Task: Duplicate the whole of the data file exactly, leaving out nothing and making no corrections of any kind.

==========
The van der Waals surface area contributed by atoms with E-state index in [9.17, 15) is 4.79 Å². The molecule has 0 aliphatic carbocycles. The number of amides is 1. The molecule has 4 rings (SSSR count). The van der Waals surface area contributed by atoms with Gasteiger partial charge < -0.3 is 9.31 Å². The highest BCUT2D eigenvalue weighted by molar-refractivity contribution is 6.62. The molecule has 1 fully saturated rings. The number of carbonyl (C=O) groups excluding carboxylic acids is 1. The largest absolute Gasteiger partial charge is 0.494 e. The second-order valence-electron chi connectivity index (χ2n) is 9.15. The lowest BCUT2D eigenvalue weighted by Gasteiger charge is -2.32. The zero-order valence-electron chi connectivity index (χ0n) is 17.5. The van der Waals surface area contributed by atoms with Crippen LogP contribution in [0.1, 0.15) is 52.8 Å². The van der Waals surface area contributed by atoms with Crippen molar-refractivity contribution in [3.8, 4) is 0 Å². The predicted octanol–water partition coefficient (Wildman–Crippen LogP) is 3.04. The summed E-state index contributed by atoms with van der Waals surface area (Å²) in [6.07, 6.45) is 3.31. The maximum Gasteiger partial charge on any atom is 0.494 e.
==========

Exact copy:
The van der Waals surface area contributed by atoms with E-state index in [9.17, 15) is 4.79 Å². The molecule has 0 aliphatic carbocycles. The number of amides is 1. The molecule has 4 rings (SSSR count). The van der Waals surface area contributed by atoms with Gasteiger partial charge < -0.3 is 9.31 Å². The highest BCUT2D eigenvalue weighted by molar-refractivity contribution is 6.62. The molecule has 1 fully saturated rings. The number of carbonyl (C=O) groups excluding carboxylic acids is 1. The largest absolute Gasteiger partial charge is 0.494 e. The second-order valence-electron chi connectivity index (χ2n) is 9.15. The lowest BCUT2D eigenvalue weighted by Gasteiger charge is -2.32. The zero-order valence-electron chi connectivity index (χ0n) is 17.5. The van der Waals surface area contributed by atoms with Crippen LogP contribution in [0.1, 0.15) is 52.8 Å². The van der Waals surface area contributed by atoms with Crippen molar-refractivity contribution in [3.8, 4) is 0 Å². The predicted octanol–water partition coefficient (Wildman–Crippen LogP) is 3.04. The summed E-state index contributed by atoms with van der Waals surface area (Å²) in [6.07, 6.45) is 3.31. The maximum Gasteiger partial charge on any atom is 0.494 e.